Journal of Philosophy 115 (4):187-214 (2018)
AbstractYou can perceive things, in many respects, as they really are. For example, you can correctly see a coin as circular from most angles. Nonetheless, your perception of the world is perspectival. The coin looks different when slanted than when head-on, and there is some respect in which the slanted coin looks similar to a head-on ellipse. Many hold that perception is perspectival because you perceive certain properties that correspond to the “looks” of things. I argue that this view is misguided. I consider the two standard versions of this view. What I call the PLURALIST APPROACH fails to give a unified account of the perspectival character of perception, while what I call the PERSPECTIVAL PROPERTIES APPROACH violates central commitments of contemporary psychology. I propose instead that perception is perspectival because of the way perceptual states are structured from their parts.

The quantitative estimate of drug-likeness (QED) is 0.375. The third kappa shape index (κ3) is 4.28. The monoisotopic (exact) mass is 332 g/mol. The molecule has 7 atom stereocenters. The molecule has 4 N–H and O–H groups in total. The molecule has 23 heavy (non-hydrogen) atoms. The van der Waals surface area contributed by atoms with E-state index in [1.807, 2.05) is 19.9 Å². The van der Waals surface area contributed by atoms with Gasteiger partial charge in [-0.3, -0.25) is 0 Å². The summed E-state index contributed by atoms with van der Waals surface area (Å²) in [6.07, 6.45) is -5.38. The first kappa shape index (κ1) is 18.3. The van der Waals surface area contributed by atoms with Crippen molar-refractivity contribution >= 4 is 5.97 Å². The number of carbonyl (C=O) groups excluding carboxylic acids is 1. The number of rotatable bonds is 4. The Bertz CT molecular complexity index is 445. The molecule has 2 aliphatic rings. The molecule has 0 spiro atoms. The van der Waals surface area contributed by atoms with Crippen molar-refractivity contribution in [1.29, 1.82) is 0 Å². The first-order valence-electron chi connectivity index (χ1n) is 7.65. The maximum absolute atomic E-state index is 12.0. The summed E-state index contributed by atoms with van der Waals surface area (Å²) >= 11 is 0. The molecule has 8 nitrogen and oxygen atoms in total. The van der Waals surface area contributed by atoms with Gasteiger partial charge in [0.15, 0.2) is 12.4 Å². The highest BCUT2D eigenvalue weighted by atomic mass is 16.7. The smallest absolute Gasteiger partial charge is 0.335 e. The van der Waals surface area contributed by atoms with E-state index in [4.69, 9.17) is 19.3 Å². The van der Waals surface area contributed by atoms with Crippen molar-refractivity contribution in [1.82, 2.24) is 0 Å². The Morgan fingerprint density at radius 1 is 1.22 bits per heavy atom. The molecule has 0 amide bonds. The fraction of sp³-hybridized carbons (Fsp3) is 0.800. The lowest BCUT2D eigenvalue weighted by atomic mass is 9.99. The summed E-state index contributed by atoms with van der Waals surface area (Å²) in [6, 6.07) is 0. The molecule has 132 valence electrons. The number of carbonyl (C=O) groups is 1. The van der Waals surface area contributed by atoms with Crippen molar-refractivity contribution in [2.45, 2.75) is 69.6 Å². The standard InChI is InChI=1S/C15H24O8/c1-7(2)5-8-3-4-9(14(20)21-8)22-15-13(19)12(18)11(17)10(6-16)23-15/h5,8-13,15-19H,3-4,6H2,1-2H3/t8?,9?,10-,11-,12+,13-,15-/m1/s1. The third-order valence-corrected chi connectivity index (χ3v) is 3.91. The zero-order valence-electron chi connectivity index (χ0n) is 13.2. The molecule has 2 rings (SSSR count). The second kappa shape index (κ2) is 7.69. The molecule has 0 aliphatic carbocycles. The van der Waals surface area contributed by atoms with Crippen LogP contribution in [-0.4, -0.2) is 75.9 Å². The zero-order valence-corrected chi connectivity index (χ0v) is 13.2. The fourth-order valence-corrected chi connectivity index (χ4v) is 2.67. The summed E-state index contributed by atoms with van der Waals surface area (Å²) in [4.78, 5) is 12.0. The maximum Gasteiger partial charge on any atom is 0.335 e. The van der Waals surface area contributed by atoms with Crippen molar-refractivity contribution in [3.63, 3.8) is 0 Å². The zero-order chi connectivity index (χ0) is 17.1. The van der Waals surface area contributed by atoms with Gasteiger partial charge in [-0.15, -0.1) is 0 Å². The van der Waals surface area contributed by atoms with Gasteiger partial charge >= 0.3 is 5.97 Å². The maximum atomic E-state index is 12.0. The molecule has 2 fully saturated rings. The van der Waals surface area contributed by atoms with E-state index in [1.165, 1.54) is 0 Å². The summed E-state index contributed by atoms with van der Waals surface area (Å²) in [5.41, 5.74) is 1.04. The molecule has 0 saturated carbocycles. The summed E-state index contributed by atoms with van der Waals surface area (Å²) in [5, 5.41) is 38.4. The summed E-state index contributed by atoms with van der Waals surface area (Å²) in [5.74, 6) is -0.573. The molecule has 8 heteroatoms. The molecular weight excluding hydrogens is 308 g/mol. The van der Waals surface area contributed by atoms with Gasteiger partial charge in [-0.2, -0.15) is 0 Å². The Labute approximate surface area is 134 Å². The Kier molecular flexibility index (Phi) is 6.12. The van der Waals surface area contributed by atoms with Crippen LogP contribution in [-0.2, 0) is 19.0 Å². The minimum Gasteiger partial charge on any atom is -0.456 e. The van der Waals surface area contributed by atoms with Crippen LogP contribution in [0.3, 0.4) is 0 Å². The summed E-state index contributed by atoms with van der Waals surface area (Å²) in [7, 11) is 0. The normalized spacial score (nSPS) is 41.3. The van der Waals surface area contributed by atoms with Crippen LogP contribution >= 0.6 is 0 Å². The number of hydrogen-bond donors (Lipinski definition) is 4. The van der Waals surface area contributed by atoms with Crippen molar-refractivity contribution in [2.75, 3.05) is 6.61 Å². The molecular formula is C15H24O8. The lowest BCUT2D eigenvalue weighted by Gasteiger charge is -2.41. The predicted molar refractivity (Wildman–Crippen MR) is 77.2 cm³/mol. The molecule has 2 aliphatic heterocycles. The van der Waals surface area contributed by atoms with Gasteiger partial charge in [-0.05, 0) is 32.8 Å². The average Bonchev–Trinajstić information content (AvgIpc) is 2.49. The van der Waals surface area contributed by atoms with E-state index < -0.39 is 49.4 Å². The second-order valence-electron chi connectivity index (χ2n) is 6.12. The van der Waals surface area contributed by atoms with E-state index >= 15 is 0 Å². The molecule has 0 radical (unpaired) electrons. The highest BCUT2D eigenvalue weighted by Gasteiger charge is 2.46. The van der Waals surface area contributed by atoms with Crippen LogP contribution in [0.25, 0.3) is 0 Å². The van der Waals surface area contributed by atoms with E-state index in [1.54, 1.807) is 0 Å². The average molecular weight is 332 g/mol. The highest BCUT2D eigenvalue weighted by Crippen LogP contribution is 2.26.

Archival historyArchival date: 2018-04-10
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